Wharton has written a book about his experiences. Photo: Biteback

Wharton’s first encounter with the drug, at a gathering he was taken to by a date a couple of years ago, had him hooked.

“I loved it and I wanted more immediately,” he recalls. From then on, he would take it every weekend, and found doctors, teachers, lawyers, parliamentary researchers, journalists and city workers all doing the same thing. He describes regular participants as the “London gay elite”.

“Chemsex was the most traumatic chapter of my life” 

Topics of conversation “bounce from things like Lady Gaga’s current single to Donald Trump”, Wharton boggles. “You’d see people talking about the general election, to why is Britney Spears the worst diva of them all?”

Eventually, he found himself addicted to the whole chemsex culture. “It’s not one single person, it’s not one single drug, it’s just all of it,” he says.



Wharton was in the Household Cavalry alongside Prince Harry. Photos: Biteback and James Wharton

Wharton feels the stigma attached to chemsex is stopping people practising it safely, or being able to stop. He’s found a support network through gay community-led advice services, drop-ins and workshops. Not everyone has that access, or feels confident coming forward.

“This is the real consequence of Section 28,” says Wharton, who left school in 2003, the year this legislation against “promoting” homosexuality was repealed. “Who teaches gay men how to have sex? Because the birds and the bees chat your mum gives you is wholly irrelevant.”


Wharton was the first openly gay soldier to appear in the military in-house magazine. Photo courtesy of Biteback

Wharton only learned that condoms are needed in gay sex when he first went to a gay bar at 18. He was brought up in Wrexham, north Wales, by working-class parents, and described himself as a “somewhat geeky gay” prior to his chemsex days.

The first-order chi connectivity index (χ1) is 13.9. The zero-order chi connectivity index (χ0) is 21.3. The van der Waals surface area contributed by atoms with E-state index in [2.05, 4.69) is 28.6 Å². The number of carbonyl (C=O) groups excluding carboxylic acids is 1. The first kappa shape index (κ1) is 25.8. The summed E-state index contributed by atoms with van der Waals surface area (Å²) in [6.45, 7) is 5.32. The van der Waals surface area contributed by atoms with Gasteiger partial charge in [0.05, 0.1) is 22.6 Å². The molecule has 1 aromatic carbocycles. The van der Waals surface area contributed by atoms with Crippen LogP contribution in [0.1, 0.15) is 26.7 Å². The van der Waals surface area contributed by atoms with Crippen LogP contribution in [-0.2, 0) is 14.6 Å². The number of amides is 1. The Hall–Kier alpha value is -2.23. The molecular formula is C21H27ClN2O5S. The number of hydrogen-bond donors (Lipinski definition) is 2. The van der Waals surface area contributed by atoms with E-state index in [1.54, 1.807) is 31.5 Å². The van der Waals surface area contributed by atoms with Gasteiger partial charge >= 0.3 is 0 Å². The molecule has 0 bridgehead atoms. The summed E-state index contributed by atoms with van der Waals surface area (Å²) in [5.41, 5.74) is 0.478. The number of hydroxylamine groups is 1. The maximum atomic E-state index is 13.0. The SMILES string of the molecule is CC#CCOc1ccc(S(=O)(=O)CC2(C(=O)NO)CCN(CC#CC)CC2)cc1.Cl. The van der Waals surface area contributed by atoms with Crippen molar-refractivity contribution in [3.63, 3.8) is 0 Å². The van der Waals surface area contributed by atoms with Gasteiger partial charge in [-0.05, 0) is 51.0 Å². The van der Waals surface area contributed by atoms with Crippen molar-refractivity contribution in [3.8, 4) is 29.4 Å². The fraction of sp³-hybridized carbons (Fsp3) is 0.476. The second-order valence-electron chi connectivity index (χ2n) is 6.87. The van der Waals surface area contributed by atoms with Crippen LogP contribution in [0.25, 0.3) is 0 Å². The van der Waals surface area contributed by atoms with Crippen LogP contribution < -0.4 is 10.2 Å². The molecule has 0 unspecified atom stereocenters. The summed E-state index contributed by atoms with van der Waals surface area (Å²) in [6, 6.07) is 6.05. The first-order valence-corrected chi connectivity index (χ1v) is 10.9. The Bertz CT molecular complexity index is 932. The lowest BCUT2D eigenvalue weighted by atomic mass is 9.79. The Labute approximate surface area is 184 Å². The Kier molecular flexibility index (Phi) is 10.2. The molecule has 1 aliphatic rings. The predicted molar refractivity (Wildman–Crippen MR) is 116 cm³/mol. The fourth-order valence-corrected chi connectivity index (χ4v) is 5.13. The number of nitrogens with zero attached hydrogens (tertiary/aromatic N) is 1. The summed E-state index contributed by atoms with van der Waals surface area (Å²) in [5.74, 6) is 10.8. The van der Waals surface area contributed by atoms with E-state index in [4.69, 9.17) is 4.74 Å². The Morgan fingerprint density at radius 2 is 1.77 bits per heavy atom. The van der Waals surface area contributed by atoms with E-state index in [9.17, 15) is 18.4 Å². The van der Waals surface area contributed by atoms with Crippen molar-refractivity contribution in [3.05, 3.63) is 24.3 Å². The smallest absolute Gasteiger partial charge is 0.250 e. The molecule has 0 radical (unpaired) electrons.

After four years together, he and his long-term partner had a civil partnership in 2010; they lived in a little cottage in Windsor with two dogs. Their break-up in 2014 launched him into London life as a single man.

As an openly gay soldier, Wharton was also an Army poster boy; he appeared in his uniform on the cover of gay magazine Attitude. He served in the Household Cavalry with Prince Harry, who once defended him from homophobic abuse, and spent seven months in Iraq.


In 2012, Wharton appeared with his then civil partner in Attitude magazine. Photo courtesy of Biteback

A large Union Jack shield tattoo covering his left bicep pokes out from his t-shirt – a physical reminder of his time at war on his now much leaner frame. He had it done the day he returned from Iraq.

Yet even including war, Wharton calls chemsex “the most traumatic chapter” of his life. “Iraq was absolutely Ronseal, it did exactly what it said on the tin,” he says. “It was going to be a bit shit, and then I was coming home. But with chemsex, you don’t know what’s going to happen next.

“When I did my divorce, I had support around me. When I did the Army, I had a lot of support. Chemsex was like a million miles an hour for 47 hours, then on the 48th hour it was me on my own, in the back of an Uber, thinking where did it all go wrong? And that’s traumatic.”

Something for the Weekend: Life in the Chemsex Underworld by James Wharton is published by Biteback.

Anoosh Chakelian is senior writer at the New Statesman.

This article first appeared in the 13 May 2013 issue of the New Statesman, Eton Mess